Mar 16, 2012

[Movies] Star Trek IV: The Voyage Home (1986)

We finally get to one of my favorite Star Trek movies in the entire movie franchise. Sure, I gave high marks for The Wrath of Khan, and it's hard to argue against the quality of that movie. However this movie stands out since it's the one that just felt like it had the most fun despite tackling a pretty serious (and still somewhat controversial) issue at its core. A rather tall order for any production, what more for a movie franchise that often gets dismissed as something for geeks who live in their parents' basements or something.

Boo negative stereotypes!

I felt this movie had a great balance of the kind of drama and humor that pretty much defined the original TV series. And these are rather diverse elements to juggle especially when the director not only has to direct his peers of many years but also himself, what more with the kind of pressure studio executives bring in the equation as they push how far the movie can go to meet their financial objectives.

The general internet consensus tends to agree with me though in terms of how popular and successful this particular Star Trek movie remains to be. It's most probably because of the lighter tone and how it appeals to more than just the core Star Trek fan base. Managing to achieve that particular objective certainly helped things along. I'm sure.

Star Trek IV: The Voyage Home is the fourth installment in the Star Trek movie franchise (as based on the original TV series). It was directed by Leonard Nimoy, who had also directed the previous movie, with a screenplay by ultimately by Nicholas Meyer together with Harve Bennett with the original screenplay by Steve Meerson and Peter Krikes.

Very similar to the plot of the first movie, a large alien probe is on a direct course for Earth and any ships that try to slow it down immediately lose power in the wake of the vessel. Finally, it makes orbit around Earth thus disabling Starfleet command and the rest of the planet. Starfleet manages to send out a warning to all other vessels not to approach the planet while the probe remains.

Meanwhile the crew of the Enterprise, now in command of a Klingon Bird of Prey that they've renamed the Bounty, debate their future on Vulcan. Given the crimes they had committed in their efforts to find Spock, the crew agree to surrender themselves to Starfleet Command and accept sentence. But once they make their way to Earth, they receive the distress call about the probe and determine that its unusual signal turns out to be the song of a humpback whale. With all whales already extinct in this time period, they determine the only way to save Earth is by going back in time and bringing back a humpback whale to talk to the probe.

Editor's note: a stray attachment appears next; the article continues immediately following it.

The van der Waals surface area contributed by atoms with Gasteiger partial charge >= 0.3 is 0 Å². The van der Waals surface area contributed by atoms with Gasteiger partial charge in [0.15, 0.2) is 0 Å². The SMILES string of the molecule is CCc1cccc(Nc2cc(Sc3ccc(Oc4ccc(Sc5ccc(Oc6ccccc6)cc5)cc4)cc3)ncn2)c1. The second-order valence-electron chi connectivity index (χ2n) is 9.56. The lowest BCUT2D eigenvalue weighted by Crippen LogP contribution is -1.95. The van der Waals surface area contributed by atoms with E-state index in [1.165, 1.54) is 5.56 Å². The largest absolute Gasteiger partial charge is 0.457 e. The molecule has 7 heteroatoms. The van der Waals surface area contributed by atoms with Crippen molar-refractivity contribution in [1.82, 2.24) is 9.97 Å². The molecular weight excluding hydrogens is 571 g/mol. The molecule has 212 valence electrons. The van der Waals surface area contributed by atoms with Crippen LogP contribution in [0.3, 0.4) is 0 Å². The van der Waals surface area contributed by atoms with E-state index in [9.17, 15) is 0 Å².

Now in some fan circles, we joke that this movie is what the first movie should have been like. The plots of the two movies are inevitably similar but different in terms of the overall tone. Whereas the first movie was rather daunting, intimidating and slow-paced, this movie was a lot lighter, funnier and quick on its feet. And strangely enough, the perceived faster pace of the movie didn't rely on action sequences or pitched space battles to create this feeling.

Sausalito's fictional "Cetacean Institute...
Image via Wikipedia
It also probably helped that a lot of the movie was set in 1986 San Francisco instead of some far-flung future period. Thus the story became a lot more relatable for more people at the time and even now given the residents of San Francisco haven't exactly changed all that much when you get down to it. And what makes a lot of the humor work is how each of these characters from the future have to figure out how to blend in with their past counterparts, which only makes them stick out even more.

To be fair, the lack of space combat did not meant the movie was lacking for special effects. Apart from the Klingon Bird of Prey and its cloaking device, a lot of time and effort went into creating the humpback whales, who were completely animatronic (or at least very large puppets for some scenes). And we're not talking about CGI here - these were actual models that were designed to move about in water just was whales do, thus lending a lot of credit to the ILM team that worked on the special effects.

I really enjoyed the story given it had a serious conservation message at its core but it was not heavy-handed in its delivery. And to be able to balance the elements of space adventure with light-hearted fun and humor is quite a feat, especially within the context of science fiction movie that involves time travel, cloaking devices and "magical" medical devices.

Plus the camaraderie between the stars - in other words the crew of the Enterprise, felt very genuine that probably helped a lot of audience members enjoy the movie even more. The writing really supported the banter between them and I can imagine a that a lot of the lines were probably ad-libbed or changed with input from the actors themselves. Or I could be imagining things - I really ought to check out more of the behind-the-scenes features for good measure.

Star Trek IV: The Voyage Home is a fun movie that works for both fans and newcomers to the franchise alike. In the same way that people use "Blink" to introduce folks to Doctor Who, I recommend using this movie to introduce people to Star Trek. But that's just me. The movie rates a full 5 scenes of stock footage of whales being hunted out of a possible 5.




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